Remunicipalisation, Precarious employment
Bringing services back in-house
EPSU has consistently argued in favour of direct provision of public services to guarantee the quality of services and the quality of employment for workers delivering those services. Under the heading of remunicipalisation EPSU supports and promotes any initiatives to bring services back in-house where they have been privatised along with moves to have new services run by municipalities and other public authorities. EPSU is part of a network, coordinated by the Transnational Institute that has published research highlighting recent trends in remunicipalisation and insourcing.
The European Parliament (EP) has backed proposals to prevent platform companies from forcing workers into false self-employment and denying them rights to minimum wages, holiday and sick pay, and a secure employment contract. In recent years platform companies have lost a string of court cases over false self-employment, with the latest in the Netherlands where judges ruled “the legal relationship between Uber and these drivers meets all the characteristics of an employment contract.” The EP report supports a rebuttable presumption of an employment relationship for platform companies and
The Fagforbundet public service union is celebrating an important victory in the appeal court for 22 of its members in a case taken against the Stendi (formerly Aleris) care company. The ruling means that the workers were falsely categorised as “consultants” rather than employees and so were denied key employment rights such as holiday and pension entitlement. The union believes that the judgement will have important implications for the private care sector and is urging the NHO employers’ organisation to ensure that its members note the ruling and end the practice of classifying some workers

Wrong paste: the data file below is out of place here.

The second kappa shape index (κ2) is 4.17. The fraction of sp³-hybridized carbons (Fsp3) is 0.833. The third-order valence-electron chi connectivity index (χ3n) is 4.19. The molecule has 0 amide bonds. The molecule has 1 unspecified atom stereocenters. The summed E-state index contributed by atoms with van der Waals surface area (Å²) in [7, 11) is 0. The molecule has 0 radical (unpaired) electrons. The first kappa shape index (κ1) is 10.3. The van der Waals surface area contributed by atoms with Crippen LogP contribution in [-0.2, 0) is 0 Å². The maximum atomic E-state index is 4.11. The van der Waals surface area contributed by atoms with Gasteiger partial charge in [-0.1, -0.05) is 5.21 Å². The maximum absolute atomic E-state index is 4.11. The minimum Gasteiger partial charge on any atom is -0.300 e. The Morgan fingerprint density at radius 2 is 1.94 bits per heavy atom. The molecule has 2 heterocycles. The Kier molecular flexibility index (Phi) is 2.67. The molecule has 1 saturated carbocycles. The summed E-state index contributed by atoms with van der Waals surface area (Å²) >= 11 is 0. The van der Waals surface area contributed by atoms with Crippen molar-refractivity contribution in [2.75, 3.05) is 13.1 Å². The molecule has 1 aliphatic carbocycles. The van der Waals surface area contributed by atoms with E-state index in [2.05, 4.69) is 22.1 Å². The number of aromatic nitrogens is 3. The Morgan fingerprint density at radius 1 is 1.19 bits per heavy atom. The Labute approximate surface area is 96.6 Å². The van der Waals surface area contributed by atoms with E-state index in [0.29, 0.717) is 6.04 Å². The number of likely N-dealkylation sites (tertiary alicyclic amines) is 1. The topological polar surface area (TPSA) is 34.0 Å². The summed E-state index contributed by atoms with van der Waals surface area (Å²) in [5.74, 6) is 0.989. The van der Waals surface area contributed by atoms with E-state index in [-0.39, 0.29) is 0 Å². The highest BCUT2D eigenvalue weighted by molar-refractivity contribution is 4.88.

The CNE/CSC trade union has strongly criticised health sector employers for failing to sign five key collective agreements to improve working conditions. The agreements have been negotiated following the major social agreement signed last year which allocated more than EUR 1 billion to the sector. A new salary structure has been in place since 1 July in the federal health sectors and many health staff have seen a significant increase in pay, some over 10%. However, the employers have since failed to sign agreements covering stabilisation of work schedules and employment contracts (including
The main trade unions in public administration have negotiated a new agreement to tackle the persistent problem of temporary employment. Earlier agreements have indicated a target rate of only 8% of temporary contracts in public administration but the level remains around 30%. The new agreement sets out a range of preventative measures and sanctions on public administration employers to contribute to the reduction of temporary contracts and sets a date of 31 December 2024 for the target to be reached. There will be clear and restrictive criteria for when temporary employment is possible and
Poor treatment of employees, outdated equipment and low quality of services – outsourcing and privatisation of municipal services has similar negative effects whether it takes place in Poland or Norway.